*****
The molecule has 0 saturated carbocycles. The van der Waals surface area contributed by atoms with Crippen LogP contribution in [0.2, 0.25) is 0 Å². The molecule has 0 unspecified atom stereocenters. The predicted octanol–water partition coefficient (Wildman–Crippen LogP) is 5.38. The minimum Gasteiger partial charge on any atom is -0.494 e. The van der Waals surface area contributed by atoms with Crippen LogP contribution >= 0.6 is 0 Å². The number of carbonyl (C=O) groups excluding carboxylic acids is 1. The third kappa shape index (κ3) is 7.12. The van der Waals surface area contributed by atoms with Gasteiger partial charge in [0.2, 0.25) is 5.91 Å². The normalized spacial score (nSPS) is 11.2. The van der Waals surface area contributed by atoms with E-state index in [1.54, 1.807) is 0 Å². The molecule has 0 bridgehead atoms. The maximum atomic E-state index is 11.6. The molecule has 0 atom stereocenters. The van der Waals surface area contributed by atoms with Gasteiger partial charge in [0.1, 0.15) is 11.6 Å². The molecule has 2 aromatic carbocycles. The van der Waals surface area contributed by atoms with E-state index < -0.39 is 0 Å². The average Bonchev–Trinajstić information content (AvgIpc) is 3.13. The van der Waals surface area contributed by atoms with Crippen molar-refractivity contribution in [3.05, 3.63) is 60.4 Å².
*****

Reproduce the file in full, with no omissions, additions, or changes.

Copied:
The molecule has 0 saturated carbocycles. The van der Waals surface area contributed by atoms with Crippen LogP contribution in [0.2, 0.25) is 0 Å². The molecule has 0 unspecified atom stereocenters. The predicted octanol–water partition coefficient (Wildman–Crippen LogP) is 5.38. The minimum Gasteiger partial charge on any atom is -0.494 e. The van der Waals surface area contributed by atoms with Crippen LogP contribution >= 0.6 is 0 Å². The number of carbonyl (C=O) groups excluding carboxylic acids is 1. The third kappa shape index (κ3) is 7.12. The van der Waals surface area contributed by atoms with Gasteiger partial charge in [0.2, 0.25) is 5.91 Å². The normalized spacial score (nSPS) is 11.2. The van der Waals surface area contributed by atoms with E-state index in [1.54, 1.807) is 0 Å². The molecule has 0 bridgehead atoms. The maximum atomic E-state index is 11.6. The molecule has 0 atom stereocenters. The van der Waals surface area contributed by atoms with Gasteiger partial charge in [0.1, 0.15) is 11.6 Å². The molecule has 2 aromatic carbocycles. The van der Waals surface area contributed by atoms with E-state index < -0.39 is 0 Å². The average Bonchev–Trinajstić information content (AvgIpc) is 3.13. The van der Waals surface area contributed by atoms with Crippen molar-refractivity contribution in [3.05, 3.63) is 60.4 Å².